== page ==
Through deception, predators convince young targets to produce explicit videos or photos. Once predators acquire the images, they threaten to release the compromising material unless the victim sends some sort of financial payment (i.e., money, gift cards). Often, predators demand payment through a variety of peer-to-peer payment applications. In many cases, however, predators release images even if payments are made. The shame, fear, and confusion victims feel when they are caught in this cycle often prevents them from asking for help or reporting the abuse.
“This is a growing crisis and we’ve seen sextortion completely devastate children and families,” said Michelle DeLaune, CEO of the NCMEC. “As the leading nonprofit focused on child protection, we’ve seen first-hand the rise in these cases worldwide. The best defense against this crime is to talk to your children about what to do if they’re targeted online. We want everyone to know help is out there and they’re not alone.”
What if you or your child is a victim?
HSI encourages the public to report suspected child predators and any suspicious activity through its toll-free tip line at 1-866-347-2423 or by completing its online tip form. Both are staffed around the clock. From outside the United States and Canada, callers should dial 802-872-6199. Hearing impaired users may call TTY 802-872-6196.
The NCMEC has outlined tips for parents and young people if they or their child fall victim to sextortion, including:
- Remember, the predator is to blame, not your child or you.
- Get help before deciding whether to pay money or otherwise comply with the predator. Cooperating or paying rarely stops the blackmail and continued harassment.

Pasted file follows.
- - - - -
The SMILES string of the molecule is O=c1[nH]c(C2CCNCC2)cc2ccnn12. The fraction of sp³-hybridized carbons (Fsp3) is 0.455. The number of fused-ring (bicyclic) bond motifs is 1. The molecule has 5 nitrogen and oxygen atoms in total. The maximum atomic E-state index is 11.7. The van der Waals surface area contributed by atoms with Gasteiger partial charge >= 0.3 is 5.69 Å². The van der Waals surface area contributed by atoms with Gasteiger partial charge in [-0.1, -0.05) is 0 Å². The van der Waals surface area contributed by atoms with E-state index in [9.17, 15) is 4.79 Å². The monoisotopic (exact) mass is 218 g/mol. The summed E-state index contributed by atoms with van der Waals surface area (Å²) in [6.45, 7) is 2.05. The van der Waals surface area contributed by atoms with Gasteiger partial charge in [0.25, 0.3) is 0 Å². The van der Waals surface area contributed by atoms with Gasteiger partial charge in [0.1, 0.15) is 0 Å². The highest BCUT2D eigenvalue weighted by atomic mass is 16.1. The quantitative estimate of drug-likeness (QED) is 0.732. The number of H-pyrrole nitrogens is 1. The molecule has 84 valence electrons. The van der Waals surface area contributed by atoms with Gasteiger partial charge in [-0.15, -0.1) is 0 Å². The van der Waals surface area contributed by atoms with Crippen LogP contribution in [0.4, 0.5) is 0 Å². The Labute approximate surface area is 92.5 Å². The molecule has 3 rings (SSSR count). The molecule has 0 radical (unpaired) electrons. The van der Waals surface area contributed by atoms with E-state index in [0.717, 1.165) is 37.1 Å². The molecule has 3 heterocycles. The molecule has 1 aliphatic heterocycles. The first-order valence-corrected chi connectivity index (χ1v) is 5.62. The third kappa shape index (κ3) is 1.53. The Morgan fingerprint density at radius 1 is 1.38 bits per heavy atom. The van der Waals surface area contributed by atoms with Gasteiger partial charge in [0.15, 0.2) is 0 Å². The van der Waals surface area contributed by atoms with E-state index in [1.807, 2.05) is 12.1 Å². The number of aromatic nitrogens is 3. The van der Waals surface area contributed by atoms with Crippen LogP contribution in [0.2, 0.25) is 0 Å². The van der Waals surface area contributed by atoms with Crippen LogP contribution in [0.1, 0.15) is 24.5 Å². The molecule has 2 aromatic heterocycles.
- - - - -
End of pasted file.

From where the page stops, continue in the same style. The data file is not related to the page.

- REPORT the predator’s account via the platform’s safety feature.
- BLOCK the predator and DO NOT DELETE the profile or messages because that can be helpful to law enforcement in identifying and stopping them.
- Let NCMEC help get explicit images of you off the internet.
- Visit MissingKids.org/IsYourExplicitContentOutThere to learn how to notify companies yourself or visit cybertipline.org to report to us for help with the process.
- Ask for help. This can be a very complex problem and may require help from adults or law enforcement.
- If you don’t feel that you have adults in your corner, you can reach out to NCMEC for support at email@example.com or call NCMEC at 1-800-THE-LOST.
HSI is principal investigative arm of DHS, responsible for investigating transnational crime and threats, specifically those criminal organizations that exploit the global infrastructure through which international trade, travel and finance move. HSI’s workforce of over 10,400 employees consists of more than 7,100 special agents assigned to 220 cities throughout the United States, and 93 overseas locations in 53 countries. HSI’s international presence represents the Department of Homeland Security’s largest investigative law enforcement presence abroad and one of the largest international footprints in U.S. law enforcement.